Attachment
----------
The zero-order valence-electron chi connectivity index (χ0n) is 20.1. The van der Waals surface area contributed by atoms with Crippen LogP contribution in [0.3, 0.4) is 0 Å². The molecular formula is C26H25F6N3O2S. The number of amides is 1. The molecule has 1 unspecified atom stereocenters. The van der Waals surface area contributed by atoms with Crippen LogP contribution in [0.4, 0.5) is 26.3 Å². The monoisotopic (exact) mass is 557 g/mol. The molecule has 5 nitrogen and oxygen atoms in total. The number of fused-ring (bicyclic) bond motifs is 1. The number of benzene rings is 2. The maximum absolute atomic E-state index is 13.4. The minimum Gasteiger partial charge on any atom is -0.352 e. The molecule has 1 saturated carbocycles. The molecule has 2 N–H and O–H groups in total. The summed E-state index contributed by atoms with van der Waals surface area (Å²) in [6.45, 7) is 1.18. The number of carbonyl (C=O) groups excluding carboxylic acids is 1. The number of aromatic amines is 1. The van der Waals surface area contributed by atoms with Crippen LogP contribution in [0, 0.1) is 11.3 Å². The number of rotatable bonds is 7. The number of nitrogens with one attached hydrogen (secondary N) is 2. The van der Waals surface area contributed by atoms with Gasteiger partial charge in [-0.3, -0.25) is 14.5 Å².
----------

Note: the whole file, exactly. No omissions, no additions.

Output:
The zero-order valence-electron chi connectivity index (χ0n) is 20.1. The van der Waals surface area contributed by atoms with Crippen LogP contribution in [0.3, 0.4) is 0 Å². The molecular formula is C26H25F6N3O2S. The number of amides is 1. The molecule has 1 unspecified atom stereocenters. The van der Waals surface area contributed by atoms with Crippen LogP contribution in [0.4, 0.5) is 26.3 Å². The monoisotopic (exact) mass is 557 g/mol. The molecule has 5 nitrogen and oxygen atoms in total. The number of fused-ring (bicyclic) bond motifs is 1. The number of benzene rings is 2. The maximum absolute atomic E-state index is 13.4. The minimum Gasteiger partial charge on any atom is -0.352 e. The molecule has 1 saturated carbocycles. The molecule has 2 N–H and O–H groups in total. The summed E-state index contributed by atoms with van der Waals surface area (Å²) in [6.45, 7) is 1.18. The number of carbonyl (C=O) groups excluding carboxylic acids is 1. The number of aromatic amines is 1. The van der Waals surface area contributed by atoms with Crippen LogP contribution in [0, 0.1) is 11.3 Å². The number of rotatable bonds is 7. The number of nitrogens with one attached hydrogen (secondary N) is 2. The van der Waals surface area contributed by atoms with Gasteiger partial charge in [-0.3, -0.25) is 14.5 Å².